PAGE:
Slippage On SOFA?
Spencer Ackerman notes that Nouri al-Maliki, not Barack Obama, brooched the subject of keeping American troops in Iraq beyond the end of 2011, as mandated by the status of forces agreement.
Iraqi Prime Minister Nouri al-Maliki opened the door for the first time Thursday to the prospect of a U.S. military presence in Iraq after the December 2011 deadline for troop withdrawal set by last year’s bilateral accord — something President Obama appeared to rule out during a joint appearance on Tuesday.
Speaking to an audience at the U.S. Institute of Peace in Washington, Maliki said the accord, known as the Status of Forces Agreement, would “end” the American military presence in his country in 2011, but “nevertheless, if Iraqi forces required further training and further support, we shall examine this at that time based on the needs of Iraq,” he said through translation in response to a question from The Washington Independent. “I am sure that the will, the prospects and the desire for such cooperation is found among both parties.” [...]
In a joint appearance with Maliki at the White House on Tuesday, President Obama gave no indication that he envisioned a place for U.S. troops in Iraq after 2011, instead pledging to “fulfill our commitment to remove all American troops from Iraq by the end of 2011.” Using language that signaled an end to the U.S. troop presence in Iraq, Obama said the departure of U.S. troops from Iraqi cities was an “unmistakable signal” that his administration will “keep our commitments with the sovereign Iraqi government.” There are currently about 130,000 U.S. troops in the country.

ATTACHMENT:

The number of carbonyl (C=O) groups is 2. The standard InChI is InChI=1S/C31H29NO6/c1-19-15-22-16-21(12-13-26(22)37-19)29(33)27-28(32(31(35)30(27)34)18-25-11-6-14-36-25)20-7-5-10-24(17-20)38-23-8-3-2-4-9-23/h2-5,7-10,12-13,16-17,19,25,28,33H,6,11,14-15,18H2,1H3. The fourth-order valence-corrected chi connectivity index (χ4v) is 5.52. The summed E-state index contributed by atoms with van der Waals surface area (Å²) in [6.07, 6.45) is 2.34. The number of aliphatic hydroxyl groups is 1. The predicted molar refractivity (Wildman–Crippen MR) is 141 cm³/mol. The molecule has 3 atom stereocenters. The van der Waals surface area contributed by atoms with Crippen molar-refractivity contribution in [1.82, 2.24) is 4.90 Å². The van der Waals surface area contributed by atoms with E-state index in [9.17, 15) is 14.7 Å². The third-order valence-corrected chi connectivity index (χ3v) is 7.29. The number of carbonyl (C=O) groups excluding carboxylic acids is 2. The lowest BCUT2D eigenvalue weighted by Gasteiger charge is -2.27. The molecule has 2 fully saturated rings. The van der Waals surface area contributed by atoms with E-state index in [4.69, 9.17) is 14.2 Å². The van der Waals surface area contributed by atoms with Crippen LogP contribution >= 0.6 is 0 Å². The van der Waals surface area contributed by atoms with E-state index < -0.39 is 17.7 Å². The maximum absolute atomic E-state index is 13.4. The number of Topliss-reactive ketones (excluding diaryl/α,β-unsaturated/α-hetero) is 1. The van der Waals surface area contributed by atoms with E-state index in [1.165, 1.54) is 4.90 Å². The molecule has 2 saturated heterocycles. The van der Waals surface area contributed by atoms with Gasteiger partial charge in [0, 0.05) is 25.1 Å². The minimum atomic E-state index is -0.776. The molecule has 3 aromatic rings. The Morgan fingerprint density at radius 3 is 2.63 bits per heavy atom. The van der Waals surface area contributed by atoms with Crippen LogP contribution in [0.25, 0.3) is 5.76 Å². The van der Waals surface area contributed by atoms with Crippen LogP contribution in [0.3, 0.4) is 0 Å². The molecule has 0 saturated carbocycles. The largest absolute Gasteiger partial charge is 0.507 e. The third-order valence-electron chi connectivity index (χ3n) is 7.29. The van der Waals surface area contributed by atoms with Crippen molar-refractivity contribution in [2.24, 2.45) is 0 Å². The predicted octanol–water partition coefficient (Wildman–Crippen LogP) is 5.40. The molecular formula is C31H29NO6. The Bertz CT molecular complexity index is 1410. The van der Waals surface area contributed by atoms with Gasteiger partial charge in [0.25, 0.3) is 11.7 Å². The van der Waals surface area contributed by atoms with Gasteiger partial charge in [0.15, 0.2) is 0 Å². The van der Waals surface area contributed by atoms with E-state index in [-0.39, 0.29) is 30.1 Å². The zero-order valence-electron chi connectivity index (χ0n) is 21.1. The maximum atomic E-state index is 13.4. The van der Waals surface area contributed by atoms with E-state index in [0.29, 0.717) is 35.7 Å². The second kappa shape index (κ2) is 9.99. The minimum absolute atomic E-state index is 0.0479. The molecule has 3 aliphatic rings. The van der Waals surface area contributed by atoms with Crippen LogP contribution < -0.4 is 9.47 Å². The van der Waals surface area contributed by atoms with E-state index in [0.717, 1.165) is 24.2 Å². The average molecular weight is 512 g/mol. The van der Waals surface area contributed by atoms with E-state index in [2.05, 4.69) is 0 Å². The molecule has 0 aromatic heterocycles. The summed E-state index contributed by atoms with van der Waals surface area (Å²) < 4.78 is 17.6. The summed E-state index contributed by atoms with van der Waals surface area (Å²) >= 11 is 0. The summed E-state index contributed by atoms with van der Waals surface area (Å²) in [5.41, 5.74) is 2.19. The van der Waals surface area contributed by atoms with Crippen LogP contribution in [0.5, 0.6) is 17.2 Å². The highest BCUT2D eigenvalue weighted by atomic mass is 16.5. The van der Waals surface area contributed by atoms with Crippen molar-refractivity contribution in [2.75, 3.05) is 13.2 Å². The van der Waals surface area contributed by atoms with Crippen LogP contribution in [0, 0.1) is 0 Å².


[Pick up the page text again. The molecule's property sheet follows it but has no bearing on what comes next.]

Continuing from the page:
Senior administration officials have denied any intent to keep U.S. forces in Iraq past that period as well. “It would require a new agreement, a new negotiation — almost certainly an Iraqi initiative — to provide for some presence beyond the end of 2011,” Defense Secretary Robert Gates told reporters in February after Obama announced a schedule for staggered U.S. withdrawal from Iraq in accordance with the Status of Forces Agreement. “So in the absence of that agreement, in the absence of any negotiation for such an agreement, it is in keeping with the SOFA that, to say definitively, that we will be out at the end of 2011.”
You can read the full remarks of Maliki and Obama here. If I had to guess, I'd say that Maliki wants the flexibility of a US presence in case he needs their help in stopping a potential civil war against the Kurds in the north. It's not about increasing security - the fact that 2 million Iraqi pilgrims safely visited the shrine of Khadimiyah mosque, with only Iraqi security forces on guard, speaks to that. Maliki has traditionally used the forces as a blunt instrument to jockey for more power. If American troops can help stop a civil war in the north, and keep that part of the country in the fold, it fits with Maliki's desires.
The President should resist this. There's nothing that he can get out of keeping residual forces in Iraq going into an election year. It will not make Iraqis safer, as they must reconcile amongst themselves regardless of a US presence.
...Juan Cole says this is not a story. Maliki was mainly talking about a handful of trainers.